Saturday, April 25, 2020

Circuit breaker Day 19 pix: National Day 2000 Maritime Review

We continue with our daily spread of Singapore Armed Forces pictures with this selection from the National Day 2000 Maritime Review 20 years ago off Marina South, which some of you asked for. I hope these pictures, shared during the COVID-19 circuit breaker period, will bring you something to look forward to and stave off boredom. 

Am following closely Singapore's pandemic public communications and engagement efforts and will write something in due course. Am also concerned about SAF SAVER, particularly the erosion in value following the stock market meltdown, as well as employability issues for post-SAF careers and NSFs and will share some thoughts at the appropriate time. The health and wellbeing of SAF detachments overseas is also something I look at daily.

And yes, of course am concerned about the impact of the coronavirus on the community in Singapore, whatever passport you hold.

After this batch of RSN pictures, we'll swing back to the RSAF and Army. Tomorrow's update: Bloodhound SAMs at Missile Site Alpha. Take care everyone.

RSS Resolution led the National Day 2000 Maritime Review with a Super Puma on deck. The sail past of 36 vessels from the Republic of Singapore Navy and Police Coast Guard stretched more than 5km long.
RSS Perseverance (former casino ship Lowland Lancer, former Royal Fleet Auxiliary Sir Lancelot) took part with a Fennec on her helideck. The Landing Ship Logistics (LSL) was fitted for but not with a heavy anti-aircraft armament of four Simbad SAM launchers, one covering each quarter. Portside Simbad launch stations are visible - the square block aft of the for'ard crane and the slightly raised platform on the helideck in front of the Fennec's nose. Sadly,  Percy (as she was fondly known by the Fleet) was sold to defence contractor Glenn Defense Marine Asia in December 2003. This was a year before the December 2004 Boxing Day tsunami saw three Endurance-class LSTs deployed to Meulaboh, Indonesia. One other LST was in the Gulf, which marked the first time 191 SQN sent all four LSTs overseas for concurrent operations.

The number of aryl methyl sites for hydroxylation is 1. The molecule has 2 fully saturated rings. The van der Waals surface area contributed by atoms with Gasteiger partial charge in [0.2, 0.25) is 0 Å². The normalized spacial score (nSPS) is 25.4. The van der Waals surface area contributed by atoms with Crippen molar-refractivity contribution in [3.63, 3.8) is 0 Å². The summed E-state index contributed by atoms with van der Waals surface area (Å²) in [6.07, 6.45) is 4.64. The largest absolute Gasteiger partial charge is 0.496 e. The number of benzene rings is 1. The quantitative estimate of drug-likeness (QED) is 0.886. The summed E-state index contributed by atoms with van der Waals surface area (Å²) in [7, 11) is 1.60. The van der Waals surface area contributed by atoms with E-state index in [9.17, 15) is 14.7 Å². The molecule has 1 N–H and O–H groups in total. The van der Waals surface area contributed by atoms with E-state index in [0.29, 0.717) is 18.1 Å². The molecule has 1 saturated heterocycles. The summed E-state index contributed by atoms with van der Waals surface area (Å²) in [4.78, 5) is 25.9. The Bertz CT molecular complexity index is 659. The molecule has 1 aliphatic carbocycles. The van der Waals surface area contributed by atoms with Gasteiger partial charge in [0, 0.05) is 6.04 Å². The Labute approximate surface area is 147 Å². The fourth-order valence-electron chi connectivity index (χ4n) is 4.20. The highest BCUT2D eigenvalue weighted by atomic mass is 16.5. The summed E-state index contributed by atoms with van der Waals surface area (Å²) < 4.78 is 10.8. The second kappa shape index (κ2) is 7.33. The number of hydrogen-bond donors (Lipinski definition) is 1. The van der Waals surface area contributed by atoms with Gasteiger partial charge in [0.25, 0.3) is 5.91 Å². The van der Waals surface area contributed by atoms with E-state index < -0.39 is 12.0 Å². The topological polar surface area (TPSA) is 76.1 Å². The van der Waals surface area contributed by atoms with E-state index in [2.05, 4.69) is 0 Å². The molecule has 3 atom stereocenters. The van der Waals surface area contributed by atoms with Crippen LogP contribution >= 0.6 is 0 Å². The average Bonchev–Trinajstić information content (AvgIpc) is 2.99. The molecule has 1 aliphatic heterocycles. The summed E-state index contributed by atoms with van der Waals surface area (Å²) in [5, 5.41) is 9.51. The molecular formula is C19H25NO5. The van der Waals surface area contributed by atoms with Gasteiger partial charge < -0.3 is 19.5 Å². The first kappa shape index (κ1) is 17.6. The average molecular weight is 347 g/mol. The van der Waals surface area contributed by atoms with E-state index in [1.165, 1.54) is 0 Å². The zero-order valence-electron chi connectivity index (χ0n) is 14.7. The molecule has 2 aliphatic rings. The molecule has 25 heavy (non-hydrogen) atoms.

Victory-class Missile Corvettes appeared for the first time with their full battery of eight Harpoon missiles. The MCVs are usually seen with two to four Harpoons. Vigilance (90, above) and Valour (89, below) seen here. A trio of Republic of Singapore Air Force Fokker 50 Mk2S Enforcers from 121 Squadron reminded spectators of the maritime element in RSAF air ops.

Missile Gunboats RSS Sea Dragon (P78, above) and Sea Lion showing enhancements from a mid-life upgrade. Note that the orientation of Harpoon missiles is the reverse of that on the MCVs: portside then starboard.

Successive classes of Singapore Navy fast craft have grown progressively larger. Compare and contrast the 1970s vintage MGB with the 1990s era PV. The MGBs were, however, faster, more heavily armed and better protected by EW than the PVs. There is little doubt which would have remained afloat in a MGB versus PV shootout.
RSS Fearless (94), name ship of the Fearless-class Patrol Vessels, displayed a prominent bin-shaped sensor on her mast and torpedo tubes, which Freedom (86) did not have.

Mine countermeasure vessels (MCMVs) like RSS Punggol (M108) brought up the rear of the RSN ships which sailed in line astern formation. Interesting placement for the MCMV. During operations, the reverse would be the case as MCMVs would sweep ahead of the Fleet to clear sea mines. Hence their motto: Safe In My Wake.

RSN displayed its submarine for the first time
RSS Conqueror, the first RSN submarine to arrive in Singapore, made her first public appearance at the Maritime Review after the surface ships sailed past. The submarine announced her presence with a smoke flare and what looks like a periscope....
 Then her conning tower broke the surface...
There was an audible gasp from spectators and a ripple of excitement among the crowd as the sub appeared.
 Sub ahoy!


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